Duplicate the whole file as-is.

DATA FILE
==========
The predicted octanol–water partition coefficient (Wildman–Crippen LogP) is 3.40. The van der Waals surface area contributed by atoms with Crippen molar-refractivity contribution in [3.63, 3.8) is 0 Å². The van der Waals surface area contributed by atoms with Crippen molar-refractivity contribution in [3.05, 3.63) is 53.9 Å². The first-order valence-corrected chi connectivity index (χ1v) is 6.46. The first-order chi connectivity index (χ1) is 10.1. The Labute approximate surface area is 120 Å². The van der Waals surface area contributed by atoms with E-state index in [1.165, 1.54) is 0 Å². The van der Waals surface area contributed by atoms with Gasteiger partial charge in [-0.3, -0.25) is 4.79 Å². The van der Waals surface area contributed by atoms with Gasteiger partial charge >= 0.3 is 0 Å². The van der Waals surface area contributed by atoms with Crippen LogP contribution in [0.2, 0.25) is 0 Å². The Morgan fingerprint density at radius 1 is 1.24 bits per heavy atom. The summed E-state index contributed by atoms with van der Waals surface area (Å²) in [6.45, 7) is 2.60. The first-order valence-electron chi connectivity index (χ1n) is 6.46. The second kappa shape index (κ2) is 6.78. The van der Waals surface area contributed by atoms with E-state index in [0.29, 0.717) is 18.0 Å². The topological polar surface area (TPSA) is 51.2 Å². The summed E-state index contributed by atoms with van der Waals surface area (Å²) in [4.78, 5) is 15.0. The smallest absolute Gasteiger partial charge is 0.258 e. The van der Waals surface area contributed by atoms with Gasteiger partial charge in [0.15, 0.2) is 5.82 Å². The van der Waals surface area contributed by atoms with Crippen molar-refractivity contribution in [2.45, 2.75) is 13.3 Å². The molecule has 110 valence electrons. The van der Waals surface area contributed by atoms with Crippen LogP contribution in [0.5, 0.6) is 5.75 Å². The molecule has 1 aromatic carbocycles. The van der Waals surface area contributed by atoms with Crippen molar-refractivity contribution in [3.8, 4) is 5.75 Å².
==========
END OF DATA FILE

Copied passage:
The predicted octanol–water partition coefficient (Wildman–Crippen LogP) is 3.40. The van der Waals surface area contributed by atoms with Crippen molar-refractivity contribution in [3.63, 3.8) is 0 Å². The van der Waals surface area contributed by atoms with Crippen molar-refractivity contribution in [3.05, 3.63) is 53.9 Å². The first-order valence-corrected chi connectivity index (χ1v) is 6.46. The first-order chi connectivity index (χ1) is 10.1. The Labute approximate surface area is 120 Å². The van der Waals surface area contributed by atoms with E-state index in [1.165, 1.54) is 0 Å². The van der Waals surface area contributed by atoms with Gasteiger partial charge in [-0.3, -0.25) is 4.79 Å². The van der Waals surface area contributed by atoms with Gasteiger partial charge >= 0.3 is 0 Å². The van der Waals surface area contributed by atoms with Crippen LogP contribution in [0.2, 0.25) is 0 Å². The Morgan fingerprint density at radius 1 is 1.24 bits per heavy atom. The summed E-state index contributed by atoms with van der Waals surface area (Å²) in [6.45, 7) is 2.60. The first-order valence-electron chi connectivity index (χ1n) is 6.46. The second kappa shape index (κ2) is 6.78. The van der Waals surface area contributed by atoms with E-state index in [0.29, 0.717) is 18.0 Å². The topological polar surface area (TPSA) is 51.2 Å². The summed E-state index contributed by atoms with van der Waals surface area (Å²) in [4.78, 5) is 15.0. The smallest absolute Gasteiger partial charge is 0.258 e. The van der Waals surface area contributed by atoms with Gasteiger partial charge in [0.15, 0.2) is 5.82 Å². The van der Waals surface area contributed by atoms with Crippen molar-refractivity contribution in [2.45, 2.75) is 13.3 Å². The molecule has 110 valence electrons. The van der Waals surface area contributed by atoms with Crippen LogP contribution in [0.5, 0.6) is 5.75 Å². The molecule has 1 aromatic carbocycles. The van der Waals surface area contributed by atoms with Crippen molar-refractivity contribution in [3.8, 4) is 5.75 Å².